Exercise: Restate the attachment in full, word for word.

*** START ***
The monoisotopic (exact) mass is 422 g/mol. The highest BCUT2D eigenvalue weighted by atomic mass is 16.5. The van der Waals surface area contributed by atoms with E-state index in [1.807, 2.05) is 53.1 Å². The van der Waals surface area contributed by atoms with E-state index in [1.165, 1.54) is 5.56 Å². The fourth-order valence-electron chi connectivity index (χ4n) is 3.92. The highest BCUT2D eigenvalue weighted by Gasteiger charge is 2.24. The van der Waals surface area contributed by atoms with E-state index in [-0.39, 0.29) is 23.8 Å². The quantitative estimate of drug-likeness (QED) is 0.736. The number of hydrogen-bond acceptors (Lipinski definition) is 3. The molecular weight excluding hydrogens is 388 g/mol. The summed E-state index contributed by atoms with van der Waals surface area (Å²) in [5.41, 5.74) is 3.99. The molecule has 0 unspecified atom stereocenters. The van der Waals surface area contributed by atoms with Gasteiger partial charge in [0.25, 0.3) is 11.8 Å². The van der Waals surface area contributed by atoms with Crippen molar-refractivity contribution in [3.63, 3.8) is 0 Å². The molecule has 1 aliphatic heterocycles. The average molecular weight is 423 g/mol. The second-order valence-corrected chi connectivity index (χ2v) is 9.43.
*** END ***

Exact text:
The monoisotopic (exact) mass is 422 g/mol. The highest BCUT2D eigenvalue weighted by atomic mass is 16.5. The van der Waals surface area contributed by atoms with E-state index in [1.807, 2.05) is 53.1 Å². The van der Waals surface area contributed by atoms with E-state index in [1.165, 1.54) is 5.56 Å². The fourth-order valence-electron chi connectivity index (χ4n) is 3.92. The highest BCUT2D eigenvalue weighted by Gasteiger charge is 2.24. The van der Waals surface area contributed by atoms with E-state index in [-0.39, 0.29) is 23.8 Å². The quantitative estimate of drug-likeness (QED) is 0.736. The number of hydrogen-bond acceptors (Lipinski definition) is 3. The molecular weight excluding hydrogens is 388 g/mol. The summed E-state index contributed by atoms with van der Waals surface area (Å²) in [5.41, 5.74) is 3.99. The molecule has 0 unspecified atom stereocenters. The van der Waals surface area contributed by atoms with Gasteiger partial charge in [0.25, 0.3) is 11.8 Å². The van der Waals surface area contributed by atoms with Crippen molar-refractivity contribution in [3.63, 3.8) is 0 Å². The molecule has 1 aliphatic heterocycles. The average molecular weight is 423 g/mol. The second-order valence-corrected chi connectivity index (χ2v) is 9.43.